La Grotta della Topa

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Testo italiano a fondo pagina


The botanic garden terraces make up a plot of land that is marked as the cocceria (pottery) on the local ordinance survey map. On the strips of land there are five caves, some likely dating to the Bronze Age, dug from a cliff of tufa that drops 50 feet from other terraces above. One of the caves is considered to be Sorano’s oldest pottery, in use up until the end of the 19th century, and another was a habitation, with a large fireplace. Two of the caves have weathered wooden doors, and one has a white 38 stenciled above it, a civic number indicating that it was registered at one time as taxable property in the town hall. A 90 year old friend who advised me on many Sorano town matters came to the cocceria as I was finishing clearing a boulder of the brambles and ivy that had totally enveloped it- which I was delighted to find had been hollowed out to make a large oven for baking bread and pizza.  Before he left, the friend peered into the cave with the fireplace. This, he said sotto voce, was the grotta della topa. “The Pussy Cave,” I repeated incredulously.  “You don’t mean to say that this was a bordello?”  The friend pointed out that the cocceria is the only plot of land in the valley with two entrances, convenient for a quick escape.  He had only heard tell of the woman, nicknamed Topa. By the time he was a young boy in the 1920s, she was no longer there. Presumably Topa lived in and worked from the cave roughly between 1900 and 1920. Enthralled with the knowledge that the small bit of land contained not only the pottery, but also the whore house of the town, I sought out others to see if they knew anything more about Topa.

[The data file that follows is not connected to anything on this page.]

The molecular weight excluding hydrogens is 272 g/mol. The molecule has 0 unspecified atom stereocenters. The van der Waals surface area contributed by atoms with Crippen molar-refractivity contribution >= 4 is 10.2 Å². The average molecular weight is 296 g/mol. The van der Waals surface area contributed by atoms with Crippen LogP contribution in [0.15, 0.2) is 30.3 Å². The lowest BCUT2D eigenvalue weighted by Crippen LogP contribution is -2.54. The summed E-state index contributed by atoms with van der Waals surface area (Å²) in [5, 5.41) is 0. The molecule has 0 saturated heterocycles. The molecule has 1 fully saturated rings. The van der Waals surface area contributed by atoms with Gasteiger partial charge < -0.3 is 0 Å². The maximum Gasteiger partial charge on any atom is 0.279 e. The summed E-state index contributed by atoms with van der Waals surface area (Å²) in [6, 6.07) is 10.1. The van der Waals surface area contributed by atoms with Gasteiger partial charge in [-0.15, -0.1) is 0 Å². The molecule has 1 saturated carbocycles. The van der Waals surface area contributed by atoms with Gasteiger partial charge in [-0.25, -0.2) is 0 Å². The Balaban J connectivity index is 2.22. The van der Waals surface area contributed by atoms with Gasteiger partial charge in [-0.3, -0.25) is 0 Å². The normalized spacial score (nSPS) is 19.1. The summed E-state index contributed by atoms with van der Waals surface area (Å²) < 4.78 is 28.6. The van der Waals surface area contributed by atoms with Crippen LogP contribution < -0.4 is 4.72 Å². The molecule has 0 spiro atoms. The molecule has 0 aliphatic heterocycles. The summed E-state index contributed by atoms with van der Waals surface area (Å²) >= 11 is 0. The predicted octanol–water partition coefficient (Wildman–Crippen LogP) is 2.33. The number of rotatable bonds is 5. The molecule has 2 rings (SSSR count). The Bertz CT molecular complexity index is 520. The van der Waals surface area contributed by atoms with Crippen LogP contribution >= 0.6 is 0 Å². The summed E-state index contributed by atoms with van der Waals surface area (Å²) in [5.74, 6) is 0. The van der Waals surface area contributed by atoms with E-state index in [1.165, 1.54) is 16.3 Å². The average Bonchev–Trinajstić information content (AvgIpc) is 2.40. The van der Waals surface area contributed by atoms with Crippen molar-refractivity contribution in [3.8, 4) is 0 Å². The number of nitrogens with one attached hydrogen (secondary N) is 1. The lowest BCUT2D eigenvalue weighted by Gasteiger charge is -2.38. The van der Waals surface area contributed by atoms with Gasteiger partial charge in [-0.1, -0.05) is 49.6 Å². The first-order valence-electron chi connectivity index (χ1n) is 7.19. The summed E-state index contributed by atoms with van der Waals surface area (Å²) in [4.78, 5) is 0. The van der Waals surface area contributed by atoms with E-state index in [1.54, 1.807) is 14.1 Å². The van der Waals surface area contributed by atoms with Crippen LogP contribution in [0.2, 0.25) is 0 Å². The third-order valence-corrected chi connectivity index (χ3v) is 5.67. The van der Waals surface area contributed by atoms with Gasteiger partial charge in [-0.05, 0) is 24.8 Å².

There is no disputing that the cave was a habitation.  Prior to homes being built with blocks of tufa, people in the area were troglodytes. In a nearby town several families were living in caves well into the 20th century. The Etruscan path below the cocceria was one of the three principal routes leading to Sorano, before the roads were constructed in the 1930s.  Because of the stenciled 38 outside the Grotta della Topa, I went to the archivist in the town hall, to see if he had any records pertaining to Via della Cavarella, 38. The information in the numerous large leather bound tomes is incomplete, and often illegible.  Likewise, no one other than my one elderly friend chose to recall anything about the Topa - but this likely was due to some old-fashioned sense of gentilezza, instead of forgetfulness.  Rather, in the spirit of revelation and recollection of the past, Chris Warren has invited fellow artists Sergio Tamassia and David Hoptman to celebrate with him the Topa, her cave and her oldest profession.